How to Get a High-Paying Job or Internship

Making a great first impression is a big deal to all of us. Be it dating, meeting new people, becoming friends, going to networking events, or making sales, first impressions spark the beginning of all budding relationships. These are tips to help you make sure it is a good one.

Use like you would use a business card

About 10% of the student body will attend the career fair every year. Some are business students, some are engineers, some study liberal arts; all of them will bring paper resumes with them and have small talk with recruiters just to be told to sign up on a laptop for a follow up email about job postings.


To be honest, I’m not even sure recruiters look at paper resumes anymore, but I guess it’s always safe to have one with you just in case.


Using our camera sharing icon will undoubtedly leave a strong first impression on recruiters. Use OneTopic to differentiate yourself from your peers who are all competing for the same jobs. Just ask the recruiter if you can share your contact info with them then ask if they can take out their camera. The recruiter's eyes will glow and you stand out immediately. Consider yourself hired!  Create a free profile here!  

Use Perfume or Cologne

Everyone gets a little anxious sometimes. Anxiety can cause us to overthink, rush, misplace things and, worst of all, sweat A LOT. This is natural, and a lot more common than you think. If you are going to smell the first time you meet someone, make sure to smell good. Don’t overdo it though - spray your wrists twice and rub from your neck down your torso, then spray your armpits once. That will do it.

Look people in the eye and give a firm handshake

A strong handshake is a clear sign of confidence, one that you will begin to notice more often now that you have read this article. A lot of people underestimate the value of this tip not realizing they themselves give weak, flimsy handshakes.



Avoid Saying "Like" or "Uhh"

It is always better to pause...

say nothing,


and then speak.




Recruiters are trained to spot this tendency in applicants. Count how many times your friends and classmates use filler words when they speak - you'll be amazed how often they resort to using "like" or "uhh" in their everyday life. 



Imagine you asking anyone: "Uhhhh, can I, like, have, you know, uhhhhh job?"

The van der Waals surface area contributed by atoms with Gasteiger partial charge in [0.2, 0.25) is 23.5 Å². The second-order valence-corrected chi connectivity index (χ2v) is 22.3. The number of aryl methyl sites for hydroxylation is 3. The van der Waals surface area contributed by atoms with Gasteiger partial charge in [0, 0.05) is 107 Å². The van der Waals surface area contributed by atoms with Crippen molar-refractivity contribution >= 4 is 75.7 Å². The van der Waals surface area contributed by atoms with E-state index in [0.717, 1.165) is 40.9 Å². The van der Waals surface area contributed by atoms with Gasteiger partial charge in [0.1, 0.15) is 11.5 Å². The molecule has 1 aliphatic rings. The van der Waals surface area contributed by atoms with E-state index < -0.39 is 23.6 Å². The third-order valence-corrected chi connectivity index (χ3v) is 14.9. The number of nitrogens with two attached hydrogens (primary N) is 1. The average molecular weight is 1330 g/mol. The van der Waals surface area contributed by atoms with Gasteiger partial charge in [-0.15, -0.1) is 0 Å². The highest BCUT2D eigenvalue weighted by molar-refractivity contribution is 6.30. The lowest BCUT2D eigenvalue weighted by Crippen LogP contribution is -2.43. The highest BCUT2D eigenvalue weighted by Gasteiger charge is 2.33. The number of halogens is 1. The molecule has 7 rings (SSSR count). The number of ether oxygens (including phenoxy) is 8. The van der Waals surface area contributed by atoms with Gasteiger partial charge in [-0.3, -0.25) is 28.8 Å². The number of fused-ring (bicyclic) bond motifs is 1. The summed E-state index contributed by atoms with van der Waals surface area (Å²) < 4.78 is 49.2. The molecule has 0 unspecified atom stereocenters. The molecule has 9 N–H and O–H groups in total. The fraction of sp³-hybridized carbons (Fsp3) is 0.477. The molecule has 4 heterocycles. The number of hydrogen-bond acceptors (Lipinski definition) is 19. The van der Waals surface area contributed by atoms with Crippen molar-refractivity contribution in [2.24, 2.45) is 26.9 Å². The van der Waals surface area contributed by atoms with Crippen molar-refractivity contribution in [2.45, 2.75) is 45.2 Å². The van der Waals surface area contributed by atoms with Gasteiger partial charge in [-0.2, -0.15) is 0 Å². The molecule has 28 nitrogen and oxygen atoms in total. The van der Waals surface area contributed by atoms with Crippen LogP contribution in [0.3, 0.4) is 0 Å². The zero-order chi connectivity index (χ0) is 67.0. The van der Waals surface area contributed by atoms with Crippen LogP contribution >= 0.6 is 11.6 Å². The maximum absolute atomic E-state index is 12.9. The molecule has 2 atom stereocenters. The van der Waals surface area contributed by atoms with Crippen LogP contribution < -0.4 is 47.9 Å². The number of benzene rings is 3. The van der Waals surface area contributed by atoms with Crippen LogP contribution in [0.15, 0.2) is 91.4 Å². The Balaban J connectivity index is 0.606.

Their response:

Talk About Tech

Everything is going digital, and showing you’re up-to-date on changes in the industry is a big help. People have been promoted, created entire divisions, and have run tech for companies regardless of coding experience. This could come from advanced skill in any kind of software from Excel to Photoshop. All you need to do to impress employers is smoothly explain the software you are familiar with and use a few keywords to show that you know how to “talk the talk”.

Be Confident in Yourself and Your Abilities

Show that you’re eager to step up! Let people know what you can do and prove your aptitude. Be sure to highlight your skills and downplay your weaknesses.


Entry level employees are taught how to be effective in their position when they are hired; they are not expected to have 10 years of experience straight out of college. Employers just need to know you are capable of doing the work.


Remember, nobody has ever gotten hired by telling their boss all the things they can’t do.

Be curious about the company culture, the recruiter, and the job position

Getting to know the job and the company culture is pretty standard - getting to know the recruiter is the real challenge. The goal is to confirm things that you may know about the company or position you want, build rapport, and ask impressionable questions.


The most effective way to catch someone’s attention is to make them feel like you are similar to them. A great way to gauge what you may have in common is to ask “have / did you ever…{insert activity}”. Your response should relate to something you have done which the recruiter may find interesting, even if it is about something casual. Sports, for example, have always been a good ice breaker.

Know Who You Are Talking To

Remember that the recruiter may not have all the power, but making a strong impression is important regardless. Industry-relevant knowledge and experience will always be in the picture, but fitting the company culture is also a deciding factor.


If you are talking to a boss or decision maker, they are more likely to give interviews to people with strong character, personality, spunk, and field-specific knowledge.

If the recruiter is a young associate that just came out of college a few months or years ago, their job is to get YOU interested in them, not the other way around. Young associates are there to filter out unsuitable candidates. A higher-up will then review a desk full of resumes. The decision-maker may give someone the benefit of the doubt on the recruiter's suggestion, but that may not always be the case.


Regardless, if a recruiter likes you, they can recommend you for an interview even if you are not the most checkbox-worthy candidate.

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